Tuesday, March 25, 2008
Zeus vs. God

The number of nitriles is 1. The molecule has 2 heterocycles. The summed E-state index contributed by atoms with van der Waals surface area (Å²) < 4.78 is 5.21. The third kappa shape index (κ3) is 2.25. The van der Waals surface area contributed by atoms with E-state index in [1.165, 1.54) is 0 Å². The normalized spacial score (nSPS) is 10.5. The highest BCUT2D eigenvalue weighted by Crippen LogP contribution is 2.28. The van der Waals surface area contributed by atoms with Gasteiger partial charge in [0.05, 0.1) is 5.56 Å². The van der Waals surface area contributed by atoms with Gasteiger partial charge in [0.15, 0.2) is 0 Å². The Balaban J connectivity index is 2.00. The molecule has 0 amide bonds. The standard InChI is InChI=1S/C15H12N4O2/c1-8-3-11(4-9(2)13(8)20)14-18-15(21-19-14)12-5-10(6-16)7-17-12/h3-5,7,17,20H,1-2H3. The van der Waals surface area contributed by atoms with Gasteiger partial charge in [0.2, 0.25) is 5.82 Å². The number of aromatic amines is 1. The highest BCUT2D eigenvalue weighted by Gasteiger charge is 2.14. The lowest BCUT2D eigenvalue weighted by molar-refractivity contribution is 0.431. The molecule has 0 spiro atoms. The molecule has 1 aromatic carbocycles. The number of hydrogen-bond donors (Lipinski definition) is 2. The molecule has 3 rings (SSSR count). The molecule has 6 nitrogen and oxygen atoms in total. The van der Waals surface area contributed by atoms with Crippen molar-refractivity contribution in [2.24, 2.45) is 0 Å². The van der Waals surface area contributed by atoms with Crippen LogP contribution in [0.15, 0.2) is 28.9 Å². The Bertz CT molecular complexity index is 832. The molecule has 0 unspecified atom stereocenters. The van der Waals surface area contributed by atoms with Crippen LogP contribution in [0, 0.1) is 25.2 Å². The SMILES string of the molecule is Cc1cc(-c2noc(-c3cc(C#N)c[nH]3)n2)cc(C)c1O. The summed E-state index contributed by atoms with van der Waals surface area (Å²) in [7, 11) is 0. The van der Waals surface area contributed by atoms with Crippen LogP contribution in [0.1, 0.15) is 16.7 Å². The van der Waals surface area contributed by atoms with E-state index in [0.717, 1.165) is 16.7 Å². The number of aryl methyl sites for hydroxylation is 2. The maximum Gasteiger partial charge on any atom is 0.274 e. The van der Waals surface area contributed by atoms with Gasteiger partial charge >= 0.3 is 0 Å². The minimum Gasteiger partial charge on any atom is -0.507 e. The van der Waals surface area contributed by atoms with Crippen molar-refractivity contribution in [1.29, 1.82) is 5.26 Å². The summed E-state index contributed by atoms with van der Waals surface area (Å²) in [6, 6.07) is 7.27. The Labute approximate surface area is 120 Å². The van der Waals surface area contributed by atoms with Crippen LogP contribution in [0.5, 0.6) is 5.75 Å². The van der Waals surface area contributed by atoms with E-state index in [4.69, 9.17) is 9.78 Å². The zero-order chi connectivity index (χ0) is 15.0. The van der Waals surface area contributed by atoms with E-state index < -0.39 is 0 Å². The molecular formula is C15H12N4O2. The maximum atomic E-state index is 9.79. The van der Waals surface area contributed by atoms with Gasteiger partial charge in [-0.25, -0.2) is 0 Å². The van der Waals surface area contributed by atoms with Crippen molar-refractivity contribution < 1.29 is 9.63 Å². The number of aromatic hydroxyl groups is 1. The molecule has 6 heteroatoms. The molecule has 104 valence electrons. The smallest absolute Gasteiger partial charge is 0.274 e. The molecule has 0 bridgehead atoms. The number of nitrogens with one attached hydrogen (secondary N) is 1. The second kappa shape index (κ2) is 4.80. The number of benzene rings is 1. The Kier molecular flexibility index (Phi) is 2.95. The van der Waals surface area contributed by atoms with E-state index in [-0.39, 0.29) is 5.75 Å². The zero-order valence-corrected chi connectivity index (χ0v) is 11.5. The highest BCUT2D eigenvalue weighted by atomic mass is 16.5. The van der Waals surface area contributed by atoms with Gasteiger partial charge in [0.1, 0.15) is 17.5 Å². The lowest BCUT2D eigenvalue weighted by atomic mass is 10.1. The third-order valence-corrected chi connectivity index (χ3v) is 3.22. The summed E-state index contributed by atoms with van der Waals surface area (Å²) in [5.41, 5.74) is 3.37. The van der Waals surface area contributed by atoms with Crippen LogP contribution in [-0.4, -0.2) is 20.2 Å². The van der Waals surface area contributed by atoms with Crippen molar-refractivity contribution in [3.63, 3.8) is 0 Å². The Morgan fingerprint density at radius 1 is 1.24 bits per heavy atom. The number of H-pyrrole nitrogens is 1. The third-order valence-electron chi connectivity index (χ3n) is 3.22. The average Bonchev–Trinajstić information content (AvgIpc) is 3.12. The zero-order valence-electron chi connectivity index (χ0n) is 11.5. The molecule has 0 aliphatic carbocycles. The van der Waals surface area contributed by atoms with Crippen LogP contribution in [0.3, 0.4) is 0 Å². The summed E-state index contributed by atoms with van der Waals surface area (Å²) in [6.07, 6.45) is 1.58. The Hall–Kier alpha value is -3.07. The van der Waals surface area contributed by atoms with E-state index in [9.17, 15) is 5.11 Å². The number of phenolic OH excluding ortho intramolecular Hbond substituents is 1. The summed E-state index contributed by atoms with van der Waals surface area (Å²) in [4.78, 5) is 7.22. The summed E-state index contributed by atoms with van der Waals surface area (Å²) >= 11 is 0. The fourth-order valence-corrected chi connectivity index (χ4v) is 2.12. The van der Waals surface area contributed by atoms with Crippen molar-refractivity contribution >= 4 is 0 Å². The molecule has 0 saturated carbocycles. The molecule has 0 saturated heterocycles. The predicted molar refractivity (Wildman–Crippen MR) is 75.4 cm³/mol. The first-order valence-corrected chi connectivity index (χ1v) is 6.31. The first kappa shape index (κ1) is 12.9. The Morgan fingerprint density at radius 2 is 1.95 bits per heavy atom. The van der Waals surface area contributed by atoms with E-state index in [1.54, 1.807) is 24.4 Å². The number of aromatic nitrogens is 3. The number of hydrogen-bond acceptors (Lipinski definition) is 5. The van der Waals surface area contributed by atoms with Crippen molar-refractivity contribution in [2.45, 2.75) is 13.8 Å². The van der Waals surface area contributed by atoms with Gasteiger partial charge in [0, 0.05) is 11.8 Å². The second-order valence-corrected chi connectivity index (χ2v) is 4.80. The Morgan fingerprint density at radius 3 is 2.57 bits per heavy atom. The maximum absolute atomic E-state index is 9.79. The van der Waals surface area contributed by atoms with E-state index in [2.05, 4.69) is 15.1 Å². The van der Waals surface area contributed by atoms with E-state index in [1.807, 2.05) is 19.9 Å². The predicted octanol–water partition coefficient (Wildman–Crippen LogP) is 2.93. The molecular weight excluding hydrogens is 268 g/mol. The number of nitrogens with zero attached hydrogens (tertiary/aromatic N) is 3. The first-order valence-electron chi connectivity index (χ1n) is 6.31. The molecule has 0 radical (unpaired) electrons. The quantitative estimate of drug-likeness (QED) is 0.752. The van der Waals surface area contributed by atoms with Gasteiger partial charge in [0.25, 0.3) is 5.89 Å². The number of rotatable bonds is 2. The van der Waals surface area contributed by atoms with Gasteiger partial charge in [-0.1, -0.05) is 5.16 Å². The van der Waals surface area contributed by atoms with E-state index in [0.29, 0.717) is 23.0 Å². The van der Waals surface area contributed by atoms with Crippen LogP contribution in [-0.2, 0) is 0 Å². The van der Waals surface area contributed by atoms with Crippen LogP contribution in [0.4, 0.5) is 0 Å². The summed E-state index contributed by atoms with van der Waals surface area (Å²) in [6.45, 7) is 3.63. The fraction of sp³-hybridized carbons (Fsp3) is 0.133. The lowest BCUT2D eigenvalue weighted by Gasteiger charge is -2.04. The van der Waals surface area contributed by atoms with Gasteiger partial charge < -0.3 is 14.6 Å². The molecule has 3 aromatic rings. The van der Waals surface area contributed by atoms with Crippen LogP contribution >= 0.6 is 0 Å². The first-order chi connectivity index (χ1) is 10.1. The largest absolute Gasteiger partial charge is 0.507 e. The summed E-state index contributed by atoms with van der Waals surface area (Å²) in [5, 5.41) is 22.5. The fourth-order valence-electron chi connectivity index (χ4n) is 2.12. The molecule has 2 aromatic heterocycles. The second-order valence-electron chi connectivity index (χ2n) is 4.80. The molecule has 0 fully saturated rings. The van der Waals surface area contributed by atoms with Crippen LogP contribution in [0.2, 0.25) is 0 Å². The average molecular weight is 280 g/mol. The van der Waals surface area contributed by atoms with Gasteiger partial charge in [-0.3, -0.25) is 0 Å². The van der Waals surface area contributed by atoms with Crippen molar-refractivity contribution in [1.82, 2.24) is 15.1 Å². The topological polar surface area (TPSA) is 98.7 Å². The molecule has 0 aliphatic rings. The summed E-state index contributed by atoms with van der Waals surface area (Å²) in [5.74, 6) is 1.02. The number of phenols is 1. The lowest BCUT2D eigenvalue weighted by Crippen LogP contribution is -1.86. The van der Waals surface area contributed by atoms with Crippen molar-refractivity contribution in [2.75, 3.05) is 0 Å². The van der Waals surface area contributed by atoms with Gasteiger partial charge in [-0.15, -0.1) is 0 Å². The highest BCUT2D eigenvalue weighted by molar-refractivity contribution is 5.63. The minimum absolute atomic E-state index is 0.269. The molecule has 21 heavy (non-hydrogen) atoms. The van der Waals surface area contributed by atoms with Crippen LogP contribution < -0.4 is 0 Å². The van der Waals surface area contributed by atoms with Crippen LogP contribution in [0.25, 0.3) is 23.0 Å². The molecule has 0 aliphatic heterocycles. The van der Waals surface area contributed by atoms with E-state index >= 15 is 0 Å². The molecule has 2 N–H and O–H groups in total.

I hear a phrase every once in a while that makes me cringe a little bit, but is popular in some circles of Christianity, "To understand the mercy of God, we must understand the wrath of God." I don't hear it very often at Truett, but I do read it on blogs, hear it in sermons, and in popular Christian literature today. Partially, I agree with that statement, but where people go after that statement horrifies me. Most of the time, they then go on to present a god who is angry all the time and who just wants to deal out punishment to the wicked people of earth. It is a judicial presentation of a god sitting on a throne ready to zap those who do wrong. The only way people are then saved from this angry, lightning throwing god is that they have Jesus in some sense as their lawyer. Jesus then is almost presented as Johnny Cochran who always gets his defendants acquitted. The problem I have with this system of looking at God is that it is not the God encountered in the Bible. I agree, humans are totally deprived. We all have a sin nature and are in need of a Savior in Jesus Christ. God, however, is not sitting on his throne ready to zap us. That is not God, that is Zeus. What I am about to say is an idea taken from one of my seminary friends, Chris Doe. I am taking his initial idea, and then expounding upon it a little bit. God as he is presented in the Bible is a "Holy God," meaning that God is wholly other than his creation. As a result, we will never fully understand God. God time and time again is presented as a being of love. Over and over again the Old Testament says that God is gracious and compassionate, slow to anger and abiding in steadfast love (Psalm 145, Jonah 4, Exodus 34:6). So how do we understand his wrath? Since God is a Holy God, we do not understand the full implications of his wrath. However, my friend Chris has a good statement: "God's wrath is tied in with his love." It is a wrath born out of his love for his creation. Therefore, God's wrath is not ultimately just arbitrary against wicked people, but has a purpose of redemption and restoration. Take for instance the flood account. After the fall in chapter 3, Genesis presents a human society that grows more violent and wicked by the generation. By the time we arrive at chapter 6, all the human hearts are wicked and their thoughts evil, outside of Noah. So God is grieved. God is hurt and upset that humans are destroying the world he created and loves. The God presented here is a God who feels, who hears suffering, and who wants to restore his creation. God's wrath here is not to arbitrarily wipe out human society, but rather to recreate the world God loves. This is a story not of destruction, but one of salvation. Through God's love of the world, he saved the world from itself. That is the wrath of God, not a destroying wrath, but one of recreation. God's wrath is born out of his love for humans and his creation, and is in some way a representation of God's mercy.